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12 terms

DNA Replication

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DNA Replication
-Watson and Crick's model made sense
-DNA REPLICATION= process by which DNA is copied in a cell (before the cell divides by mitosis, meiosis, or binary fission)
Simple but complicated
-The helical DNA molecule must untwist as it replicates
- DNA must copy its two strands roughly all the time
~Nucleotides are added at a rate of about 50/second in mammals and 500/second in bacteria
Semi-Conservative Replication
-In each new DNA double helix, one strand is from the original and one molecule is new: this type or replication is called semi-conservative replication
-It's called semi-conservative because each of the new DNA molecules has "conserved" (kept) one of the two original DNA strands ("semi" because only 1 was kept, the other was new)
How DNA Replication Happens
-Starts at specific sites on the double helix also called the origins of replications
-Proteins, such as enzymes called helicases, start the process by attaching to the DNA and separating the strands
- Replication proceeds in both directions, creating replication "bubbles" (the Y-shaped region that results when two strands separate is called REPLICATION FORK
DNA Polymerases
-Each strand has a 3' end and a 5' end, which refer to carbon atoms of the nucleotide sugars (at one end the sugar's 3' carbon is attached to an -OH group; at the other the sugar's 5' carbon has a phosphate group
-the sugar phosphate backbone runs in opposite directions
- DNA polymerases~ add nucleotides that are complementary to each of the original DNA strands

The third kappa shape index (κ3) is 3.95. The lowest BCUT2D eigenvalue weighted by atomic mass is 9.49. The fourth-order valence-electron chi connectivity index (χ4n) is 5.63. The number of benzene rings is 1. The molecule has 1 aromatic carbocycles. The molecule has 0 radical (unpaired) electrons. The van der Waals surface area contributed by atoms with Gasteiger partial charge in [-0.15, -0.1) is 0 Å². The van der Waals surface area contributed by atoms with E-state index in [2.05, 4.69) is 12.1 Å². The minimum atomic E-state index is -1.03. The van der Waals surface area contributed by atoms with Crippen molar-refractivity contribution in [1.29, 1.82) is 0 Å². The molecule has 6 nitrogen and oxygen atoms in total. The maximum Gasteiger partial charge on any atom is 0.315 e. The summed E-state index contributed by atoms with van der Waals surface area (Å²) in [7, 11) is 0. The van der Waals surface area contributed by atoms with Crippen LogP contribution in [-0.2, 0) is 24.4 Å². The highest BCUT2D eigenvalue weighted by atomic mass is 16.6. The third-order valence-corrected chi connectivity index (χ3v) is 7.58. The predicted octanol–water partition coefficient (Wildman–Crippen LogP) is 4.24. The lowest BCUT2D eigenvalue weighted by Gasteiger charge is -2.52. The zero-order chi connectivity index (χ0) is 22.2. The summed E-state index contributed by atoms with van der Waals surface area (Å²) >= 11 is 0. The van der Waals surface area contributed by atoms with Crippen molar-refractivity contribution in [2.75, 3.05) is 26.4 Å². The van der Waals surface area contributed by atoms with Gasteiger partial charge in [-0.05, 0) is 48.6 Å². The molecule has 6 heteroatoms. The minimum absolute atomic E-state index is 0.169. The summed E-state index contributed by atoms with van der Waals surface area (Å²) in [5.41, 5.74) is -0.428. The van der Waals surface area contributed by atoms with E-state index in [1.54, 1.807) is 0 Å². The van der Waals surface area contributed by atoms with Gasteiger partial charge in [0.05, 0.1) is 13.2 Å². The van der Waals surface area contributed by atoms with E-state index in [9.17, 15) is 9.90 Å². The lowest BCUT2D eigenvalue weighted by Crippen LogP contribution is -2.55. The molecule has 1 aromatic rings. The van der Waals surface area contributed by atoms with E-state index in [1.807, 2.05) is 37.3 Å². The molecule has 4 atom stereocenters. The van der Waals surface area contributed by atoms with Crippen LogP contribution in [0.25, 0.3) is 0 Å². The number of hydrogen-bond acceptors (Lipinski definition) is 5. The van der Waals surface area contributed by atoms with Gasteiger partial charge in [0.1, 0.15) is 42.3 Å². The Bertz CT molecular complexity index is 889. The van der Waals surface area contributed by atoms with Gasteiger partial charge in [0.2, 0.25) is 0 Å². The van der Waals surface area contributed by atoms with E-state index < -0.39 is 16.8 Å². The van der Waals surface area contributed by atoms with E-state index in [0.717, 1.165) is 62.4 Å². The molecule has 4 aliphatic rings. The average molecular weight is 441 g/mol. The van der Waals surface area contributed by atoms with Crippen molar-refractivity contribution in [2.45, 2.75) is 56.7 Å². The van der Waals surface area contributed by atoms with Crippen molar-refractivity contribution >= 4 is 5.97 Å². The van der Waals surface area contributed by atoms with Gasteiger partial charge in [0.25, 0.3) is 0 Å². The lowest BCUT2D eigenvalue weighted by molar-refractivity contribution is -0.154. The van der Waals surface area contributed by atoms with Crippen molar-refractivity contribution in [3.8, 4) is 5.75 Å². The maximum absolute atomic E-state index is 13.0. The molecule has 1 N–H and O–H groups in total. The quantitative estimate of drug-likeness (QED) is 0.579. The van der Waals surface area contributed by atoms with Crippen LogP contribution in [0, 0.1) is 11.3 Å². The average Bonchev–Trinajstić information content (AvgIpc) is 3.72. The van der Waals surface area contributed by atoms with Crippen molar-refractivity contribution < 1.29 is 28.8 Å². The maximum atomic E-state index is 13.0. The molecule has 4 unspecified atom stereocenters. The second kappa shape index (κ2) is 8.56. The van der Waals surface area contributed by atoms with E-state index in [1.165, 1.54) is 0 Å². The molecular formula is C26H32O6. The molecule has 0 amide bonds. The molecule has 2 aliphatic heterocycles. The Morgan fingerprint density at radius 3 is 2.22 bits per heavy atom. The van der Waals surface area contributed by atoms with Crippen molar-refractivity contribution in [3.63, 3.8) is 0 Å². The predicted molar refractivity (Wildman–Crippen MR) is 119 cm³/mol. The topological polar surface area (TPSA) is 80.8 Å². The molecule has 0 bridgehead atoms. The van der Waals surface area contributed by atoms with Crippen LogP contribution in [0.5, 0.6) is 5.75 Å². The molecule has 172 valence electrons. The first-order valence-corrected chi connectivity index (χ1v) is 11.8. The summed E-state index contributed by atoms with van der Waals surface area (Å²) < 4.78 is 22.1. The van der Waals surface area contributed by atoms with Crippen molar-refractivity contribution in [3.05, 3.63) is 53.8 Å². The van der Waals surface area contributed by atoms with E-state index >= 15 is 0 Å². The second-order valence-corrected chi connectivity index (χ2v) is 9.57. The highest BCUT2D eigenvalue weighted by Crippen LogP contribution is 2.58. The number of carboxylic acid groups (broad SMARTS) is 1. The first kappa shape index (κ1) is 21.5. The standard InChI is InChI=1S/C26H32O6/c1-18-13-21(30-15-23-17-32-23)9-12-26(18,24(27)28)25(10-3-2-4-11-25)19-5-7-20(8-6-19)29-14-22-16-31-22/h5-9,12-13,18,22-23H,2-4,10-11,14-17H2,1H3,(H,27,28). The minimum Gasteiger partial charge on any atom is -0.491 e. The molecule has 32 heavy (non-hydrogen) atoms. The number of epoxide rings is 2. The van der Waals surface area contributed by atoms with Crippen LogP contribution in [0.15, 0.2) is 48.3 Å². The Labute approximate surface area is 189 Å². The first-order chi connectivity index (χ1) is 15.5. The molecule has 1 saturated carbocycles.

- Important because DNA polymerases, the enzymes that link DNA nucleotides to a growing daughter strand, add them only to the 3' end, never to 5' (DNA strands only grow in the 5' to 3' direction
Action at the Replication Fork
-As the replication fork moves along the original DNA, synthesis of one strand follows the movement of the replication fork while synthesis on the other strand moves in the opposite direction (leaving gaps)
-Gaps left by the opposite moving strand are later joined together by the enzyme DNA ligase (because it ligates, or links, the pieces together into a single strand)
Okazaki Fragment
SInce DNA can be replicated in only one direction (nucleotides can be added only at the 3' end) only one of the two strands of a double helix can replicated continuously. The other strand is replicated in small segments (Okazaki fragments) that are joined together by DNA ligase
Last Step of Replication
At the end of replication, DNA polymerases are released. Two new DNA molecules identical to the original DNA molecule result
Prokaryotic Replication
In prokaryotic cells (have one circular chromosome), replication begins at one place along the chromosome but has 2 replication forks formed that proceed in opposite directions (replication continues until they meet and the entire molecule is copied)
Eukaryotic Replication
Nucleotides are added at a rate 50/second in mammals (would take about 53 days to replicate the largest human chromosome); however, the replication begins at many origins along DNA and 2 replication forks move in opposite directions
DNA Errors in Replication
-Only about 1 in a billion errors occur as paired nucleotides are added (DNA polymerases have repair functions to "proofread" DNA)
-When the base sequence is not identical to the original DNA's base sequence, a MUTATION occurs~ a change in the nucleotide sequence of a DNA molecule
Mutations
-Some errors escape repair
-Mutations can have serious effects in the function of an important gene and can disrupt important cell function
-Chemicals, ultraviolet, radiation from the sun, can damage DNA even to the point of cancer
-An effective mechanism for the repair of damaged DNA is crucial for survival